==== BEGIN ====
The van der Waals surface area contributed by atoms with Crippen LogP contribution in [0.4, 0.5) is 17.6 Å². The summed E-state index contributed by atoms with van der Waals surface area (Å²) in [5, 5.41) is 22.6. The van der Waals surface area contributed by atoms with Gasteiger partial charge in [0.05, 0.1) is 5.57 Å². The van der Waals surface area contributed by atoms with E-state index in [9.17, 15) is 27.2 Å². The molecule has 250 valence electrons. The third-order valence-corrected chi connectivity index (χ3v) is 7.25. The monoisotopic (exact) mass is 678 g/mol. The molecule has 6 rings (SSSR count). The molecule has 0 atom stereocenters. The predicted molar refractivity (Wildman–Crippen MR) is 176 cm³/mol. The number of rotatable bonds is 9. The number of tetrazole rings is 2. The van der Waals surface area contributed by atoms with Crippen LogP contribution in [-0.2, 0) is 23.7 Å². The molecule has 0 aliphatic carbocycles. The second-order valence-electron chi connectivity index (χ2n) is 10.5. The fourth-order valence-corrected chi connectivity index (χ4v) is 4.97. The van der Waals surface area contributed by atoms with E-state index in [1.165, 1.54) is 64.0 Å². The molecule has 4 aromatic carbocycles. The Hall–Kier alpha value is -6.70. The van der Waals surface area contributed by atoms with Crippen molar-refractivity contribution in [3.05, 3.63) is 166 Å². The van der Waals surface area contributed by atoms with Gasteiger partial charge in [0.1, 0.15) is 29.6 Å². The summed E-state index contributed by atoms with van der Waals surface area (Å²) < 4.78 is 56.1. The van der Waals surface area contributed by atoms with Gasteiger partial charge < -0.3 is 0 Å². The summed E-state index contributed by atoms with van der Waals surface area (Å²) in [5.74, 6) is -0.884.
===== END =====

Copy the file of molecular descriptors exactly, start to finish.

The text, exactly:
The van der Waals surface area contributed by atoms with Crippen LogP contribution in [0.4, 0.5) is 17.6 Å². The summed E-state index contributed by atoms with van der Waals surface area (Å²) in [5, 5.41) is 22.6. The van der Waals surface area contributed by atoms with Gasteiger partial charge in [0.05, 0.1) is 5.57 Å². The van der Waals surface area contributed by atoms with E-state index in [9.17, 15) is 27.2 Å². The molecule has 250 valence electrons. The third-order valence-corrected chi connectivity index (χ3v) is 7.25. The monoisotopic (exact) mass is 678 g/mol. The molecule has 6 rings (SSSR count). The molecule has 0 atom stereocenters. The predicted molar refractivity (Wildman–Crippen MR) is 176 cm³/mol. The number of rotatable bonds is 9. The number of tetrazole rings is 2. The van der Waals surface area contributed by atoms with Crippen LogP contribution in [-0.2, 0) is 23.7 Å². The molecule has 0 aliphatic carbocycles. The second-order valence-electron chi connectivity index (χ2n) is 10.5. The fourth-order valence-corrected chi connectivity index (χ4v) is 4.97. The van der Waals surface area contributed by atoms with E-state index in [1.165, 1.54) is 64.0 Å². The molecule has 4 aromatic carbocycles. The Hall–Kier alpha value is -6.70. The van der Waals surface area contributed by atoms with Crippen molar-refractivity contribution in [3.05, 3.63) is 166 Å². The van der Waals surface area contributed by atoms with Gasteiger partial charge in [0.1, 0.15) is 29.6 Å². The summed E-state index contributed by atoms with van der Waals surface area (Å²) < 4.78 is 56.1. The van der Waals surface area contributed by atoms with Gasteiger partial charge < -0.3 is 0 Å². The summed E-state index contributed by atoms with van der Waals surface area (Å²) in [5.74, 6) is -0.884.